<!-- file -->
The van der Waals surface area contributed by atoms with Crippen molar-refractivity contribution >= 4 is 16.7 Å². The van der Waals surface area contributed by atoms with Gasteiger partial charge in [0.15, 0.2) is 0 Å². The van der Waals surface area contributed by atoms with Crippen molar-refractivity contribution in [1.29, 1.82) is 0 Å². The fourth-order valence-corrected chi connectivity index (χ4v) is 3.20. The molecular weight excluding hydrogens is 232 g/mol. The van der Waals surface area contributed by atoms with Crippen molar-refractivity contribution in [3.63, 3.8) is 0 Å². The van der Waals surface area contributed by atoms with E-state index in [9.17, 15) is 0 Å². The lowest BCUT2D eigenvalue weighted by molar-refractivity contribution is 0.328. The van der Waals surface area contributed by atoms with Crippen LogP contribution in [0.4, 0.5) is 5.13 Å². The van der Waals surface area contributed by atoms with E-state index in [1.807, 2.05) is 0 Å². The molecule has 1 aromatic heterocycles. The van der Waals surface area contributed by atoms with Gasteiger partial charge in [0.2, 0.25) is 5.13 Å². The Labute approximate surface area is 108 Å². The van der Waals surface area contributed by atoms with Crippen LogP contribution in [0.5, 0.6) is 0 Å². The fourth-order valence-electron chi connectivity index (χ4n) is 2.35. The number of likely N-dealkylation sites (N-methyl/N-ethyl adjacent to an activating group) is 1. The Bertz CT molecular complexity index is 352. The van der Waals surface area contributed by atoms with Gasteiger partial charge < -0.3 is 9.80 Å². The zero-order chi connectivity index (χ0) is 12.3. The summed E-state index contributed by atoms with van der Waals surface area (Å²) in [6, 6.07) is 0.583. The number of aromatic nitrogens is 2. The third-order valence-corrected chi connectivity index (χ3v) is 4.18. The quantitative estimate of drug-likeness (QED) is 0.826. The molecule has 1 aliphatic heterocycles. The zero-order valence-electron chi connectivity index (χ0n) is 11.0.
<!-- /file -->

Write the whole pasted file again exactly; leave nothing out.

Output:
The van der Waals surface area contributed by atoms with Crippen molar-refractivity contribution >= 4 is 16.7 Å². The van der Waals surface area contributed by atoms with Gasteiger partial charge in [0.15, 0.2) is 0 Å². The van der Waals surface area contributed by atoms with Crippen molar-refractivity contribution in [1.29, 1.82) is 0 Å². The fourth-order valence-corrected chi connectivity index (χ4v) is 3.20. The molecular weight excluding hydrogens is 232 g/mol. The van der Waals surface area contributed by atoms with Crippen molar-refractivity contribution in [3.63, 3.8) is 0 Å². The van der Waals surface area contributed by atoms with E-state index in [9.17, 15) is 0 Å². The lowest BCUT2D eigenvalue weighted by molar-refractivity contribution is 0.328. The van der Waals surface area contributed by atoms with Crippen LogP contribution in [0.4, 0.5) is 5.13 Å². The van der Waals surface area contributed by atoms with E-state index in [1.807, 2.05) is 0 Å². The molecule has 1 aromatic heterocycles. The van der Waals surface area contributed by atoms with Gasteiger partial charge in [0.2, 0.25) is 5.13 Å². The Labute approximate surface area is 108 Å². The van der Waals surface area contributed by atoms with Crippen LogP contribution in [0.5, 0.6) is 0 Å². The fourth-order valence-electron chi connectivity index (χ4n) is 2.35. The number of likely N-dealkylation sites (N-methyl/N-ethyl adjacent to an activating group) is 1. The Bertz CT molecular complexity index is 352. The van der Waals surface area contributed by atoms with Gasteiger partial charge < -0.3 is 9.80 Å². The zero-order chi connectivity index (χ0) is 12.3. The summed E-state index contributed by atoms with van der Waals surface area (Å²) in [6, 6.07) is 0.583. The number of aromatic nitrogens is 2. The third-order valence-corrected chi connectivity index (χ3v) is 4.18. The quantitative estimate of drug-likeness (QED) is 0.826. The molecule has 1 aliphatic heterocycles. The zero-order valence-electron chi connectivity index (χ0n) is 11.0.